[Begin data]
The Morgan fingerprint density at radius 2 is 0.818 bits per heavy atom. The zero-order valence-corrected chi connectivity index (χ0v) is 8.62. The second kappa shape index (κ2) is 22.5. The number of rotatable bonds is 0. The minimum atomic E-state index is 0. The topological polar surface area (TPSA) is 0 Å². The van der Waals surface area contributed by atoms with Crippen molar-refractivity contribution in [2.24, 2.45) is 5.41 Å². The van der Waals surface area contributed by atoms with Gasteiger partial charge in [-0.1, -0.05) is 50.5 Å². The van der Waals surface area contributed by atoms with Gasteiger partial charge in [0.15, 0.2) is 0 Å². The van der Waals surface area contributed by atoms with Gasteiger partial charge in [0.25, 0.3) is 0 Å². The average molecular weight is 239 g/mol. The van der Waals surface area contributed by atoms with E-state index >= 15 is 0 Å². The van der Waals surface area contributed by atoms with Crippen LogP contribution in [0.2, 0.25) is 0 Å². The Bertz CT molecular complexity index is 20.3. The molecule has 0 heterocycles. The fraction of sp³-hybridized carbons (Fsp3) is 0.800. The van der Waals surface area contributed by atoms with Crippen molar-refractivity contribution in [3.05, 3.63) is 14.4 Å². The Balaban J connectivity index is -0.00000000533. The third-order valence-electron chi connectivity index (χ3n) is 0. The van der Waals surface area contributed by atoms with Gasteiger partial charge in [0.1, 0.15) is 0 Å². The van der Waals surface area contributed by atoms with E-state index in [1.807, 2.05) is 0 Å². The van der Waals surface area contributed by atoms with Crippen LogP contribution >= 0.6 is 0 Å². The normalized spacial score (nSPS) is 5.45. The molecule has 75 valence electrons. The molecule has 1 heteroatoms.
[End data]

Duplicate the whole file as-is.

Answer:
The Morgan fingerprint density at radius 2 is 0.818 bits per heavy atom. The zero-order valence-corrected chi connectivity index (χ0v) is 8.62. The second kappa shape index (κ2) is 22.5. The number of rotatable bonds is 0. The minimum atomic E-state index is 0. The topological polar surface area (TPSA) is 0 Å². The van der Waals surface area contributed by atoms with Crippen molar-refractivity contribution in [2.24, 2.45) is 5.41 Å². The van der Waals surface area contributed by atoms with Gasteiger partial charge in [-0.1, -0.05) is 50.5 Å². The van der Waals surface area contributed by atoms with Gasteiger partial charge in [0.15, 0.2) is 0 Å². The van der Waals surface area contributed by atoms with Gasteiger partial charge in [0.25, 0.3) is 0 Å². The average molecular weight is 239 g/mol. The van der Waals surface area contributed by atoms with E-state index >= 15 is 0 Å². The van der Waals surface area contributed by atoms with Crippen LogP contribution in [0.2, 0.25) is 0 Å². The Bertz CT molecular complexity index is 20.3. The molecule has 0 heterocycles. The fraction of sp³-hybridized carbons (Fsp3) is 0.800. The van der Waals surface area contributed by atoms with Crippen molar-refractivity contribution in [3.05, 3.63) is 14.4 Å². The Balaban J connectivity index is -0.00000000533. The third-order valence-electron chi connectivity index (χ3n) is 0. The van der Waals surface area contributed by atoms with Gasteiger partial charge in [0.1, 0.15) is 0 Å². The van der Waals surface area contributed by atoms with E-state index in [1.807, 2.05) is 0 Å². The van der Waals surface area contributed by atoms with Crippen LogP contribution >= 0.6 is 0 Å². The normalized spacial score (nSPS) is 5.45. The molecule has 75 valence electrons. The molecule has 1 heteroatoms.